We are only able to provide the material on the Mondaq (and its affiliate sites) site free to site visitors because we can pass on information about the pages that users are viewing and the personal information users provide to us (e.g. email addresses) to reputable contributing firms such as law firms who author those pages. We do not sell or rent information to anyone else other than the authors of those pages, who may change from time to time. Should you wish us not to disclose your details to any of these parties, please tick the box above or tick the box marked "Opt out of Registration Information Disclosure" on the Your Profile page. We and our author organisations may only contact you via email or other means if you allow us to do so. Users can opt out of contact when they register on the site, or send an email to with “no disclosure” in the subject heading

Mondaq News Alerts

In order to receive Mondaq News Alerts, users have to complete a separate registration form. This is a personalised service where users choose regions and topics of interest and we send it only to those users who have requested it. Users can stop receiving these Alerts by going to the Mondaq News Alerts page and deselecting all interest areas. In the same way users can amend their personal preferences to add or remove subject areas.


A cookie is a small text file written to a user’s hard drive that contains an identifying user number. The cookies do not contain any personal information about users. We use the cookie so users do not have to log in every time they use the service and the cookie will automatically expire if you do not visit the Mondaq website (or its affiliate sites) for 12 months. We also use the cookie to personalise a user's experience of the site (for example to show information specific to a user's region). As the Mondaq sites are fully personalised and cookies are essential to its core technology the site will function unpredictably with browsers that do not support cookies - or where cookies are disabled (in these circumstances we advise you to attempt to locate the information you require elsewhere on the web). However if you are concerned about the presence of a Mondaq cookie on your machine you can also choose to expire the cookie immediately (remove it) by selecting the 'Log Off' menu option as the last thing you do when you use the site.

Some of our business partners may use cookies on our site (for example, advertisers). However, we have no access to or control over these cookies and we are not aware of any at present that do so.

Log Files

We use IP addresses to analyse trends, administer the site, track movement, and gather broad demographic information for aggregate use. IP addresses are not linked to personally identifiable information.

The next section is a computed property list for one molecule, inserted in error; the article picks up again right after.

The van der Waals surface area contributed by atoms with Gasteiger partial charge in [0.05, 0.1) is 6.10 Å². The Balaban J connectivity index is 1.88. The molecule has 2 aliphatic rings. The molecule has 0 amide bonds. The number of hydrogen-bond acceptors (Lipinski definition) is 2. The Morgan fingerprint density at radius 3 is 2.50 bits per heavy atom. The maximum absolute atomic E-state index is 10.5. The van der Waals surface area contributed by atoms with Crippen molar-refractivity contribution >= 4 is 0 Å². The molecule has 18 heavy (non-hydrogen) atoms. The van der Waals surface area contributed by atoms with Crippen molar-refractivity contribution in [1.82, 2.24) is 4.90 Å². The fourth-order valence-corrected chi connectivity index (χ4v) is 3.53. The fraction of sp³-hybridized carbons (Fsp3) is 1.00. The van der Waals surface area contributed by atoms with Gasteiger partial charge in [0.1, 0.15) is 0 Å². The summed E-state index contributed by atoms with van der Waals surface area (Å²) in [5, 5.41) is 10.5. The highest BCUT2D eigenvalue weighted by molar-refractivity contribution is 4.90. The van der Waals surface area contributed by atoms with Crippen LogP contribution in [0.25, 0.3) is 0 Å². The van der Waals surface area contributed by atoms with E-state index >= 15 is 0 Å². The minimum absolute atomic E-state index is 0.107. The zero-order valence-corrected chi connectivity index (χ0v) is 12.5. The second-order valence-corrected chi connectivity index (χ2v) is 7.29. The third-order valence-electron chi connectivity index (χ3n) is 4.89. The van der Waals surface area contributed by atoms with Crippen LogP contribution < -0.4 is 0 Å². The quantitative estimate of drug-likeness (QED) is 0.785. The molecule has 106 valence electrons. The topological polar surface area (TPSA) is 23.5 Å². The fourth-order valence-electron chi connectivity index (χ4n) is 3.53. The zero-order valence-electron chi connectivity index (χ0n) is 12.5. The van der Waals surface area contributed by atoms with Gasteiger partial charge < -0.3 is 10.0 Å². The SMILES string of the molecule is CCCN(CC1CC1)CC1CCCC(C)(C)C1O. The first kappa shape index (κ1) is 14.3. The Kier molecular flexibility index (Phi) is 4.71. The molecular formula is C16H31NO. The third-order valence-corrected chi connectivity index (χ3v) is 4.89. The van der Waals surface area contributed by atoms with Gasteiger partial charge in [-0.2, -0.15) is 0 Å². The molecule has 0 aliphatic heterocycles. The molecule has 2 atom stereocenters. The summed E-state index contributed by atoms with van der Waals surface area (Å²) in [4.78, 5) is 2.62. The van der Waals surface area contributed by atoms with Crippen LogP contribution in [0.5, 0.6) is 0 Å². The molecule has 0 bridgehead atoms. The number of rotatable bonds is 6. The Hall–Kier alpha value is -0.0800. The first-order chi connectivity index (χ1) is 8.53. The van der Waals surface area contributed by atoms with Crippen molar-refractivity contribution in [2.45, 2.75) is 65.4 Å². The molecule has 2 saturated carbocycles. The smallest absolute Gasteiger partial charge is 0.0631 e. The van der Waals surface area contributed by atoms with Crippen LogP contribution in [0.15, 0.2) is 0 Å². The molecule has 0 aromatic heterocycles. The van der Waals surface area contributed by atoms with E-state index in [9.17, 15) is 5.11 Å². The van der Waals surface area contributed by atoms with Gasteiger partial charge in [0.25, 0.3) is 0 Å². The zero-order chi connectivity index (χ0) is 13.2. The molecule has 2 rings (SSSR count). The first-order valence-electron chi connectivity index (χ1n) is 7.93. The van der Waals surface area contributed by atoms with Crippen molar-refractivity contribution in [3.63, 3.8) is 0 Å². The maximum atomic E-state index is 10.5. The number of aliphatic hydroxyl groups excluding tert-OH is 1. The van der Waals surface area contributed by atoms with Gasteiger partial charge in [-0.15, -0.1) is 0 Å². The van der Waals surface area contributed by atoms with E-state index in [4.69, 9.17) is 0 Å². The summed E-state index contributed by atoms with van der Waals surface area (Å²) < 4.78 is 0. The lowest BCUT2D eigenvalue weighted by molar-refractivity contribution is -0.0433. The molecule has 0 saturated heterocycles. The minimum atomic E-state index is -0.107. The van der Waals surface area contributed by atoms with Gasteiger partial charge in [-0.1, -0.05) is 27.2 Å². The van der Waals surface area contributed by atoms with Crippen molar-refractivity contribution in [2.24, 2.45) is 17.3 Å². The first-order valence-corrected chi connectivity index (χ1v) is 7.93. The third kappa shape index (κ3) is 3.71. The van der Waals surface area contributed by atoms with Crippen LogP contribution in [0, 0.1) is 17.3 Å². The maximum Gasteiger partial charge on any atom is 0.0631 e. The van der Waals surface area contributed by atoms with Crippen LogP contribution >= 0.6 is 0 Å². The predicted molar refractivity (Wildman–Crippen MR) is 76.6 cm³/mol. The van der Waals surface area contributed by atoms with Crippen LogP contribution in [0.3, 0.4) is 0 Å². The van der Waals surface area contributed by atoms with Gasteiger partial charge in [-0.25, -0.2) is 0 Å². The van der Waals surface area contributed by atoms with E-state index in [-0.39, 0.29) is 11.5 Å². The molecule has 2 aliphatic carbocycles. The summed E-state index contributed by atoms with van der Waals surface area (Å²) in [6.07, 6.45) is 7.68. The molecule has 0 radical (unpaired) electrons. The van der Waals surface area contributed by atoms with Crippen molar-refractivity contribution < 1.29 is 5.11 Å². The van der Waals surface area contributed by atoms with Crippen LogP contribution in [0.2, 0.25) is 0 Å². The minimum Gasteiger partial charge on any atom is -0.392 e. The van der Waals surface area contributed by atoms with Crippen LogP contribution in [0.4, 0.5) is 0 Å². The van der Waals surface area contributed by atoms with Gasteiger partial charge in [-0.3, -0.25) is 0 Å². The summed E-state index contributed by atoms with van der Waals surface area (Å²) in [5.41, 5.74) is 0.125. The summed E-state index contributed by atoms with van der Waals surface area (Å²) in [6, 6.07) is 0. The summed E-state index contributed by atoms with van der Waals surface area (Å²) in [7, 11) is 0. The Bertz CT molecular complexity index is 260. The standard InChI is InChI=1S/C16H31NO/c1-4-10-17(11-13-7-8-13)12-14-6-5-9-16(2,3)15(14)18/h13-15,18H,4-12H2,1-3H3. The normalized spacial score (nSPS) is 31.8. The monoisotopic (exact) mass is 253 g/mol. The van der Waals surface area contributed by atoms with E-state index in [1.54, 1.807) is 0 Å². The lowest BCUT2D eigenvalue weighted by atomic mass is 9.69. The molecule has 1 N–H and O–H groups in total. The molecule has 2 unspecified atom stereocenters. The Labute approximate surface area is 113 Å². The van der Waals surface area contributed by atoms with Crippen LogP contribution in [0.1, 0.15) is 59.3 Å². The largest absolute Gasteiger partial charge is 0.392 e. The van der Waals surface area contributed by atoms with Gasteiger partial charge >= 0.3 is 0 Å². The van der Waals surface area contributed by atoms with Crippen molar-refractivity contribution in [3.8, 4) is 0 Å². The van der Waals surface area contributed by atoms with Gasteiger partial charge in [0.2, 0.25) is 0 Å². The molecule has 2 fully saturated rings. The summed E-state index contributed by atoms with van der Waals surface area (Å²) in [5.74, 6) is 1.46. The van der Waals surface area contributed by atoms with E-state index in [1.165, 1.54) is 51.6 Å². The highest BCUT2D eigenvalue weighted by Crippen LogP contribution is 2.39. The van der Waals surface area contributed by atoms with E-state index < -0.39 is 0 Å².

This web site contains links to other sites. Please be aware that Mondaq (or its affiliate sites) are not responsible for the privacy practices of such other sites. We encourage our users to be aware when they leave our site and to read the privacy statements of these third party sites. This privacy statement applies solely to information collected by this Web site.

Surveys & Contests

From time-to-time our site requests information from users via surveys or contests. Participation in these surveys or contests is completely voluntary and the user therefore has a choice whether or not to disclose any information requested. Information requested may include contact information (such as name and delivery address), and demographic information (such as postcode, age level). Contact information will be used to notify the winners and award prizes. Survey information will be used for purposes of monitoring or improving the functionality of the site.


If a user elects to use our referral service for informing a friend about our site, we ask them for the friend’s name and email address. Mondaq stores this information and may contact the friend to invite them to register with Mondaq, but they will not be contacted more than once. The friend may contact Mondaq to request the removal of this information from our database.


This website takes every reasonable precaution to protect our users’ information. When users submit sensitive information via the website, your information is protected using firewalls and other security technology. If you have any questions about the security at our website, you can send an email to

Correcting/Updating Personal Information

If a user’s personally identifiable information changes (such as postcode), or if a user no longer desires our service, we will endeavour to provide a way to correct, update or remove that user’s personal data provided to us. This can usually be done at the “Your Profile” page or by sending an email to

Notification of Changes

If we decide to change our Terms & Conditions or Privacy Policy, we will post those changes on our site so our users are always aware of what information we collect, how we use it, and under what circumstances, if any, we disclose it. If at any point we decide to use personally identifiable information in a manner different from that stated at the time it was collected, we will notify users by way of an email. Users will have a choice as to whether or not we use their information in this different manner. We will use information in accordance with the privacy policy under which the information was collected.

How to contact Mondaq

You can contact us with comments or queries at

If for some reason you believe Mondaq Ltd. has not adhered to these principles, please notify us by e-mail at and we will use commercially reasonable efforts to determine and correct the problem promptly.